General Sushi News

Sushi news anywhere in the world other than Austin, Texas

More Sushi-busting With DNA

Sushi News: 

A recent study by scientists from the American Museum of Natural History and Columbia University found more evidence that sushi bars are taking liberties with the labeling of their seafood.

They collected 68 samples from 31 establishments in the New York City area. All claimed to be types of tuna (bigeye, yellowtail, albacore, etc).

The results? "Nineteen of 31 restaurants erroneously described or failed to identify the sushi they sold. Twenty-two of 68 samples were sold as species that were contradicted by molecular identification." Lastly, five samples claiming to be tuna were actually from a semi-toxic fish, Escolar, which is banned for sale in some countries for health reasons. Yuck!

Farm Raised Unagi Now a Reality

Sushi News: 

Japanese scientists have recently managed the first successful farm bred eel. Until now, small eels were captured in the wild and then transferred to farms. But wild stocks have been depleted, raising fears of extinction, according to this story from the Houston Examiner. The story points out that:

Sushi Fraud

Sushi News: 

We've covered this story in the past, but it's nice to see the press still working it over. Sushi fraud works because very few people actually recognize the subtle taste differences between various seafoods. So, restaurants can save some big bucks by, for example, serving you pacific rockfish yet claiming it's red snapper (to be fair, it's sometimes the distributors that are deceiving the restaurants, but any seafood establishment worth its salt should know the difference).

In a recent Wired Magazine report on "mislabeled" tuna, researchers ordered tuna from "31 sushi restaurants and then used genetic tests to determine the species of fishes in those dishes. More than half of those eateries misrepresented, or couldn’t clarify, the type of fish they were mongering."

We first covered this type of story wayyyy back in 2001 when the Houston Press reported on red snapper and lobster being faked using pacific rockfish and langoustine as substitutes. Last year, we also reported on the two kids who fingered rogue Manhattan sushi bars by analyzing fish DNA.

In the not-so-distant future, we will all have DNA hand scanners that we can point at our toro sashimi, but until then, caveat emptor....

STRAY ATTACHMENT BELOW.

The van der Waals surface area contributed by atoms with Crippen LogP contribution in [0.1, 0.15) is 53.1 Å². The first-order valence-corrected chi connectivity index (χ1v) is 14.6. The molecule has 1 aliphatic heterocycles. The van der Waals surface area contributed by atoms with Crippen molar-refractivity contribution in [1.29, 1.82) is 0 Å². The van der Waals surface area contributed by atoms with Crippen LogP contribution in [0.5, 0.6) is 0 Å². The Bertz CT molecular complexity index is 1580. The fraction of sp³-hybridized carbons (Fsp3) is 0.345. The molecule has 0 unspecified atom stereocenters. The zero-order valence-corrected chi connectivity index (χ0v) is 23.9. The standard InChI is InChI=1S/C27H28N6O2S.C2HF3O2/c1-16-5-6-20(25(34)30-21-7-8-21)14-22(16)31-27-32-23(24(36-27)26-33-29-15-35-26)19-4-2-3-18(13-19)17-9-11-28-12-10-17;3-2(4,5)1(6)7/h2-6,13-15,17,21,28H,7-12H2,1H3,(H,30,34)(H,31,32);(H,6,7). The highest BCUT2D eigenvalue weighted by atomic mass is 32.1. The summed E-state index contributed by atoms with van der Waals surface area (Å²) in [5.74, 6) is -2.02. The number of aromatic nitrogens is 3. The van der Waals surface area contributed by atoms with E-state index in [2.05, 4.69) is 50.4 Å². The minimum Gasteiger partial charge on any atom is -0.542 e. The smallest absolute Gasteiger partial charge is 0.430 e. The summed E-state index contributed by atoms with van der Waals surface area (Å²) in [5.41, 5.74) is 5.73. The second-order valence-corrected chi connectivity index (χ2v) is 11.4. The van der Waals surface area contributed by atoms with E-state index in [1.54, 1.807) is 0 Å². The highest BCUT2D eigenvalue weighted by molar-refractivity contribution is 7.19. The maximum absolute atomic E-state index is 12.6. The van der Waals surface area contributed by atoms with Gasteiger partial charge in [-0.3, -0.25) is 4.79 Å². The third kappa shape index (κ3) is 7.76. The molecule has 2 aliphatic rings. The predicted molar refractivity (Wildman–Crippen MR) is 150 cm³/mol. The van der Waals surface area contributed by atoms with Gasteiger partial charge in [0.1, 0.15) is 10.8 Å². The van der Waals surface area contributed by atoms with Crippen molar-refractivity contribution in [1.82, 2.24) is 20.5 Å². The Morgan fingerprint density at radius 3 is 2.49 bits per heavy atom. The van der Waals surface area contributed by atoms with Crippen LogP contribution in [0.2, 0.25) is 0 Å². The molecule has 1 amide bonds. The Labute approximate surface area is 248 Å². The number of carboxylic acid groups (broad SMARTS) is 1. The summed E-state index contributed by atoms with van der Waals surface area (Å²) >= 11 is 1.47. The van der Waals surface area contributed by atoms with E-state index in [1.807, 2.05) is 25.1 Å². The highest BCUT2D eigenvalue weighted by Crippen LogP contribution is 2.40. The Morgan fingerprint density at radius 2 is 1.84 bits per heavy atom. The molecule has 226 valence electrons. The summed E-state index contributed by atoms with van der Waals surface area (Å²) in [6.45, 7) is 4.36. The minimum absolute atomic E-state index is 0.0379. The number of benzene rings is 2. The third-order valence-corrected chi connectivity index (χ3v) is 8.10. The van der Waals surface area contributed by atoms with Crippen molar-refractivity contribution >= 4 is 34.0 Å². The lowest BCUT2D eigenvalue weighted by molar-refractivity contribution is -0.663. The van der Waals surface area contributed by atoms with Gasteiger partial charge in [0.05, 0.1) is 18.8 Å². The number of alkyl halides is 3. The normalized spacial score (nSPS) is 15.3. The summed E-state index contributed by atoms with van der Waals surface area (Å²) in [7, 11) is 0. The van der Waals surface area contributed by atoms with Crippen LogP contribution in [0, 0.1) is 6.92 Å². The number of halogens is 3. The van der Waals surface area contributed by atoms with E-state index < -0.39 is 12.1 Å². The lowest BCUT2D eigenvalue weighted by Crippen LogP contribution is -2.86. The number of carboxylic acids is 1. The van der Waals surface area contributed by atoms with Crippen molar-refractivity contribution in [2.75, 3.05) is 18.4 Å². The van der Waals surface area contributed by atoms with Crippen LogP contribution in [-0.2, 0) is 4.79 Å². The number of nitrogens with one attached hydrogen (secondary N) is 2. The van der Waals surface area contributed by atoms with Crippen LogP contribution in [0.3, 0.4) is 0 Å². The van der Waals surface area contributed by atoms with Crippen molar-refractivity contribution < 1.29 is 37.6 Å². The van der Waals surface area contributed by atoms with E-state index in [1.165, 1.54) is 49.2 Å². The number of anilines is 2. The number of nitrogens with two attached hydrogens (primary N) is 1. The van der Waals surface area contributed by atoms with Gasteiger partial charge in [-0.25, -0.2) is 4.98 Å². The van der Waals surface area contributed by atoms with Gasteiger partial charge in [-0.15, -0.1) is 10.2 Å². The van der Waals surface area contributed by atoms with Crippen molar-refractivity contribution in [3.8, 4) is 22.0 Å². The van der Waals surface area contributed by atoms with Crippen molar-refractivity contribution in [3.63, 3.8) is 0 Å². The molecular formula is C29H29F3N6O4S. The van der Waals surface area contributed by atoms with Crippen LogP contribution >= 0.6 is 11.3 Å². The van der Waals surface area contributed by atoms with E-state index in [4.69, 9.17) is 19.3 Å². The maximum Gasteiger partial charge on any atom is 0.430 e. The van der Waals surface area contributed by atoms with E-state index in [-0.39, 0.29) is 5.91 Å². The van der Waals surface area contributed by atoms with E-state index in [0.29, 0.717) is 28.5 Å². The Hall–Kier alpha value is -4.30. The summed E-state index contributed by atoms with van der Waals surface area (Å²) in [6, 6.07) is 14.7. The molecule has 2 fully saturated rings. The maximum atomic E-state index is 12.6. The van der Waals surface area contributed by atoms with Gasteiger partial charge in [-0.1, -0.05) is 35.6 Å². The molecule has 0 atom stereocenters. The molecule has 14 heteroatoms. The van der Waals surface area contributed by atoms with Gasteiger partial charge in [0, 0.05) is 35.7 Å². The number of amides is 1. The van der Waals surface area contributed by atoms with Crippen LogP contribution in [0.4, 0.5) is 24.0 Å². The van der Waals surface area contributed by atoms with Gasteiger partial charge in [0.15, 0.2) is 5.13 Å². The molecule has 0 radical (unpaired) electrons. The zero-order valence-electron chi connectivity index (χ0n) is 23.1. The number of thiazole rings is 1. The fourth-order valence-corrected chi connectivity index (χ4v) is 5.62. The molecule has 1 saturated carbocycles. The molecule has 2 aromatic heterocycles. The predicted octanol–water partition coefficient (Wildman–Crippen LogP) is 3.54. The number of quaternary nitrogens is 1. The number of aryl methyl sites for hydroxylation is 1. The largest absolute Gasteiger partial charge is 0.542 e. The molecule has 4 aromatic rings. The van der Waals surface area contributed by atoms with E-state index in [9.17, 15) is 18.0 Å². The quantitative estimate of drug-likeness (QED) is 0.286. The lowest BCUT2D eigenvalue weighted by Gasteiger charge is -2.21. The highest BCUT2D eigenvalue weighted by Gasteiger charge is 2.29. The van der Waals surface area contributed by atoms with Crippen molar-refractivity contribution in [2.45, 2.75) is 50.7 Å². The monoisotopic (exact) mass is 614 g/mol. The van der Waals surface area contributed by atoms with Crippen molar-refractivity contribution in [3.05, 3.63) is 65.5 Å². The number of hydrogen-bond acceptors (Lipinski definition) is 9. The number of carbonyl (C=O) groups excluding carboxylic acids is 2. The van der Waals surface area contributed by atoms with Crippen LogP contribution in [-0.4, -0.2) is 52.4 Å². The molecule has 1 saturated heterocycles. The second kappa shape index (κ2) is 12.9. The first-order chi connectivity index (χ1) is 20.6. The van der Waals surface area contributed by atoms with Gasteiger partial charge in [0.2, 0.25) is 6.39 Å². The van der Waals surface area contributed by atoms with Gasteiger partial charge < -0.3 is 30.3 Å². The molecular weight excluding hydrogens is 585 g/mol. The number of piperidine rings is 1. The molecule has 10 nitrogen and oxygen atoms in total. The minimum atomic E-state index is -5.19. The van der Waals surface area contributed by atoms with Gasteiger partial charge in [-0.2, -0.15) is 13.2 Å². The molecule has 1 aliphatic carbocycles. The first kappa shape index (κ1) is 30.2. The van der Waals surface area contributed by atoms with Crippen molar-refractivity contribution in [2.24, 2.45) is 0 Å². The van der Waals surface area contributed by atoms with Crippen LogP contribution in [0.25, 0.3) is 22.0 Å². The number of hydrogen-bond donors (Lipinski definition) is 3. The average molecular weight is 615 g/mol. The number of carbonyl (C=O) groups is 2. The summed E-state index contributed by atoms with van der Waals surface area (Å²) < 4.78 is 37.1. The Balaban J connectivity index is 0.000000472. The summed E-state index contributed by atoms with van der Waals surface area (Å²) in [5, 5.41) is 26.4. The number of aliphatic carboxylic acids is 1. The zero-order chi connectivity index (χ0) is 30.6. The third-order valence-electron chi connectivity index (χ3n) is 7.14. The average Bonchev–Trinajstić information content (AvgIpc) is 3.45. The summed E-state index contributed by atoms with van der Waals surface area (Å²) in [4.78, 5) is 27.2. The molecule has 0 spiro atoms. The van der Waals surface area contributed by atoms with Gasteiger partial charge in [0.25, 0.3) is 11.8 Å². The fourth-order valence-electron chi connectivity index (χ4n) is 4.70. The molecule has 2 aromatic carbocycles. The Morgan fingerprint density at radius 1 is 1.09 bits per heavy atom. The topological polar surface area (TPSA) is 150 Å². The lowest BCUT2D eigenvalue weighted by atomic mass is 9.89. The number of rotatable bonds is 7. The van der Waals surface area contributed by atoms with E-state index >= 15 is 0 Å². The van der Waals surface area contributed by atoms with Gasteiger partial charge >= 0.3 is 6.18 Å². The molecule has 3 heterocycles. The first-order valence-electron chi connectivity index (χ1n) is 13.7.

Awesome Karaoke Has A Name

Sushi News: 

As mentioned in last month's edition of Austin Sushi News, the old 14,000 square foot Salvation Army location in the Lamar Plaza shopping center (home of the Alamo Drafthouse South Lamar) is being completely re-done. However, it will not be named "The Palace," but instead, "The Highball." You can follow the progress on their new blog. For more extensive details, see the recent Austin Chronicle article.

1st International Sushi Day

Sushi News: 

It's not clear who came up with this concept, but if there's a Facebook page about it, it MUST be true, right? So, tomorrow (Thursday, June 18th) is International Sushi Day, and you are all hereby directed to consume sushi.

Going Green With Sushi

Sushi News: 

If you're one of those folks who bicycles to Wheatsville with your own canvas bags, and you're wondering how to lower your environmental footprint at the sushi bar (aren't we all? :-), then look no further. The overused and ill-defined word "green" got another boost in a recent Washington Post article which points to consumer groups that are offering seafood guides to help sushi patrons make the wisest sushi choices. The guides suggest that "it’s time to say sayonara to toro (aka bluefin tuna). Hamachi (yellowtail)....And ... freshwater eel and avocado rolls -- unagi is also a big environmental no-no." These guides will help you decide which seafood species are in various stages of danger. The three guides, from the Environmental Defense Fund, Blue Ocean Institute and the Monterey Bay Aquarium, are available as handy links (to PDF files) here: